So what can I say about Skyfall, the third James Bond to star Daniel Craig? I don’t have much of a reference pool beyond Dr. No and what I’ve learned through pop culture osmosis. It’s apparently intended as a return to form after Quantum of Solace left fans cold, grumpy and confused, like a bad sexual encounter. American Beauty director Sam Mendes replaces Marc Forster and Javier Bardem joins as villain Raoul Silva. If the trailer is any indication, Skyfall looks like the baby of Mission Impossible: Ghost Protocol and vintage Indiana Jones. James Bond doing whiskey shots next to live scorpions? Pure Raiders of the Lost Ark moment. Bond coming back from the dead / retirement to hop around the world, hunting down a megalomaniacal villain? Sounds a lot like Ethan Hunt’s latest adventure.
I haven’t seen Quantum of Solace and can’t pass judgment on it, friends’ comments aside, but comparing that film’s trailer with this one, the change seems for the best. Quantum of Solace looks limited and pedestrian, all shadows, sterile hallways, and snippets of unmemorable action. Skyfall throws itself at the viewer and forces its way into memory. Fist fights on trains? Silly but awesome. The villain’s hideout inside an Oriental love tunnel? Love it. Ridiculous bike stunts on global landmarks? Sure, I dig.
What really pulls me on board is Craig leaping into a train torn open by a chasing bulldozer, straightening his jacket as half the car tumbles behind him. I don’t know much Bond, but that strikes me as a Bond moment: sophisticated, chilly, the epitome of British class and machismo. We’ll see how my opinion changes when I dive into the Bond series.
People tend to forget, but the first Matrix was fun. It had style, energy, and a world of nerd culture crammed onto celluloid. Kung fu joined John Woo bullet-time and the cyberpunk intrigue of Ghost in the Shell to create the most defining sci-fi film of the new century. It’s why the Total Recall remake features a thin, flexible Colin Farrell instead of a hulking Mr. Universe like Schwarzenegger – Keanu Reeves proved (and Michael Cera in Scott Pilgrim cemented) that anyone, bodybuilder or not, can become a cool one-man killing machine. It also returned public attention to the kung fu films that inspired it, paving the way for a new wave of slow-mo martial arts hits like Crouching Tiger, Hidden Dragon and Hero.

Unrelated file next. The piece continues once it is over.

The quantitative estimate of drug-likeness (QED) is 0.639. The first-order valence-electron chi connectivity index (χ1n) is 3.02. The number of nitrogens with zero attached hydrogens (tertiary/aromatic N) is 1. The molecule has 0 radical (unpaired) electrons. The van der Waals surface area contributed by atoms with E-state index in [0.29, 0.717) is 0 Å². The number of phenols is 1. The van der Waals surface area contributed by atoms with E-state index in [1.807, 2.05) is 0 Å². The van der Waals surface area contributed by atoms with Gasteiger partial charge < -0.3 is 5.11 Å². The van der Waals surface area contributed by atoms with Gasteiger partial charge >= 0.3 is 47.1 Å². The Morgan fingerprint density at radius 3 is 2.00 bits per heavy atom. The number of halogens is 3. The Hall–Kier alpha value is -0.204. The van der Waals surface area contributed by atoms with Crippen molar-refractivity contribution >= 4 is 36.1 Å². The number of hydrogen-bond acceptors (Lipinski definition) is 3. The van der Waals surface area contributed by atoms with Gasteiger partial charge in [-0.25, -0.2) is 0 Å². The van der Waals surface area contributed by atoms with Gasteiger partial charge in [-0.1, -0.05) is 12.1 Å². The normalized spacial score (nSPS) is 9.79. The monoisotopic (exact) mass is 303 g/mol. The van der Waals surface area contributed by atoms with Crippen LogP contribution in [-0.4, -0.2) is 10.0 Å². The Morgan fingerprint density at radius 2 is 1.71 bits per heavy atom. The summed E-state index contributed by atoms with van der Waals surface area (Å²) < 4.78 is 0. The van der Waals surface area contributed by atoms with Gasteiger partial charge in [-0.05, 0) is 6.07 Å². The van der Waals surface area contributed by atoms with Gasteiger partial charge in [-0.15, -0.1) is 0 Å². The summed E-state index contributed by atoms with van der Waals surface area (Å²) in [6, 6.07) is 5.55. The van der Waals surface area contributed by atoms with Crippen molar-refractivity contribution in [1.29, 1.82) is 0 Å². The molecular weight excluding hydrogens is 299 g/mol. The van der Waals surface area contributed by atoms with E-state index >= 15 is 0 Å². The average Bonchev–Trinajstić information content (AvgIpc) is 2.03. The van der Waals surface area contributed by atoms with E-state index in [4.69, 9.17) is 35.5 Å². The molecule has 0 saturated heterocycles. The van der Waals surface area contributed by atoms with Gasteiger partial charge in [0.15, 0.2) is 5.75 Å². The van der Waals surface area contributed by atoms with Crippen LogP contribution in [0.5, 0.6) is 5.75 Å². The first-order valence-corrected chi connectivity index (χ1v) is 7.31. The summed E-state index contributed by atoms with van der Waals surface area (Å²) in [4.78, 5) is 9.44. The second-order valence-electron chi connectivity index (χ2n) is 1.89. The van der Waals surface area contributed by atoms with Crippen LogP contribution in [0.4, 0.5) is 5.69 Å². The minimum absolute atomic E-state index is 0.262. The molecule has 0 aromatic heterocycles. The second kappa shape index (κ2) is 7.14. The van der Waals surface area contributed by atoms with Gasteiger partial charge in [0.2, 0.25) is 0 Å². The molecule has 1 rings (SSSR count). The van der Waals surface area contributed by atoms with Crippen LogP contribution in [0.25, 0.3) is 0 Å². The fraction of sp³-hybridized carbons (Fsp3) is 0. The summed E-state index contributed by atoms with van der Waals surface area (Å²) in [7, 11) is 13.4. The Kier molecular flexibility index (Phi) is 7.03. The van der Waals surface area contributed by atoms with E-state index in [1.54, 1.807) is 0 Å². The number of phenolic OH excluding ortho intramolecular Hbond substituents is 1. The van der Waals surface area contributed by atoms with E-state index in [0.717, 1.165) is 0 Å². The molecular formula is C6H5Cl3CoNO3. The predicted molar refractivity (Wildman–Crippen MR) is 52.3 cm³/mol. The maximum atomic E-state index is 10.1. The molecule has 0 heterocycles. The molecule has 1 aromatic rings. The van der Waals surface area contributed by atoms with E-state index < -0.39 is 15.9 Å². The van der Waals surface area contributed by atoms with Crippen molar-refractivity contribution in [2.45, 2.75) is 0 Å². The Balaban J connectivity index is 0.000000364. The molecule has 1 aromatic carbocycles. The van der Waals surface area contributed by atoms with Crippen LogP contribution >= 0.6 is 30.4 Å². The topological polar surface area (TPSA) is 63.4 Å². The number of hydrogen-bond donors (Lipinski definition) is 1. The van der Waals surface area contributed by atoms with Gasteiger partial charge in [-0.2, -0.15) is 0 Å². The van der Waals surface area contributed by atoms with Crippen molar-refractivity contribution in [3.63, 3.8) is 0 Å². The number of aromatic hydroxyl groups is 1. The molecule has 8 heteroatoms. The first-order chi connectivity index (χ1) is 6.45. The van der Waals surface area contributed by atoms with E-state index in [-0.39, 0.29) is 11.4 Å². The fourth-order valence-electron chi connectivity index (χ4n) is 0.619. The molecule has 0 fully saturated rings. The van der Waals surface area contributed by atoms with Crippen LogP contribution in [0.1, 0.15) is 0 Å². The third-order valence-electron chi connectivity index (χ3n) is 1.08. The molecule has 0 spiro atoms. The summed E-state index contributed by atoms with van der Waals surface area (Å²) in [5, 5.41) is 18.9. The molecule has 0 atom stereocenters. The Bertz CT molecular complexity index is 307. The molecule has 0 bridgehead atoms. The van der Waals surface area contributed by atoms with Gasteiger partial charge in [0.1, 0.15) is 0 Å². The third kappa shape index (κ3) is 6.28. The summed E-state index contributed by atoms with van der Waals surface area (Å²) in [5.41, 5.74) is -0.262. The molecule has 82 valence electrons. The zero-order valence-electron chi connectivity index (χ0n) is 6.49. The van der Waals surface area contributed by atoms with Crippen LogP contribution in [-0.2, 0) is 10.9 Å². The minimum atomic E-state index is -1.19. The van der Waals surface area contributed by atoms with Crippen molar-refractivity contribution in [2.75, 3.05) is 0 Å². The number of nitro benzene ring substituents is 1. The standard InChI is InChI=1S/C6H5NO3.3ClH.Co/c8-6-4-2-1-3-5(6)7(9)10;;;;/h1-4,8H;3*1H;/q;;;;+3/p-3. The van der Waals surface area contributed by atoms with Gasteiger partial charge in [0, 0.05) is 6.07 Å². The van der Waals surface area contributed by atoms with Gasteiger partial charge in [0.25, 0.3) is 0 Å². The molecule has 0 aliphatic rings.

It didn’t matter that the film’s philosophy never went beyond the material of a 101 college course. It’s true the film never amounts to more than eye candy. But it had something even greater films forget: The Matrix had the audacity to enjoy itself.
Which is why the sequels were an arrow through the heart for everyone who loved the first. Matrix Reloaded and Revolution were not fun. Reloaded had moments of fun, peeks at what a fun Matrix sequel might look like, but by Revolutions it was clear the Wachowski Brothers had given up fun for arrogance. We bounced from one stuffy lecture to another. Sometimes a fight whizzed by and ended before we noticed it. Like the Star Wars prequels, Matrix tainted its real legacy – slam-bam kiddy action elevated to an art form – and never recovered.
The Wachowski Brothers have begged us for a second chance since, and Cloud Atlas, based on a Nebula Award-winning book with input from Run Lola Run director Tom Tykwer, might be it. It’s the most ambitious project this year, on level with Inception and Cameron’s Avatar, and it needs a six-minute trailer to suggest an inch of its centuries-wide plot. From what I can gather (fans of the book should know more) the film links at least five stories about characters who are reincarnations of each other from the distant past to a future no different from the cyber-world in The Matrix. The characters struggle, meet their past friends in new lives, and presumably work towards some nirvana state or its sci-fi equivalent.
It’s challenging enough to make a coherent, riveting film out of such broad material. But to make a fun film… That’s the question. And honestly I don’t see it. The Wachowski Brothers still know how to make spectacle out of the fantastic – the “Papa Songs” scene pop and sparkle with magic – but it strikes me as so laborious and self-righteous. Why do I care about these people running around different time periods, who monologue in flat, disinterested voices about fate, friendship, history, human folly, themes outlined with the thickest lines you can’t miss them. You even have Hugo Weaving as a Victorian Agent Smith (my friend Josh’s great description) spouting dribble about the natural order of things. We’ve seen so much of it before, least of all the slow-mo shattering of inanimate objects (Inception, Looper). Why see it again?
Perhaps I’m wrong. Perhaps the Wachowski Brothers are truly repentant. Perhaps this film will redeem them. But perhaps you might be better off re-watching The Matrix and Speed Racer, The Wachowski Brothers’ other non-Matrix film and an undervalued gem. It’s fun, visually gripping, and everything else The Matrix had and Cloud Atlas looks to lack.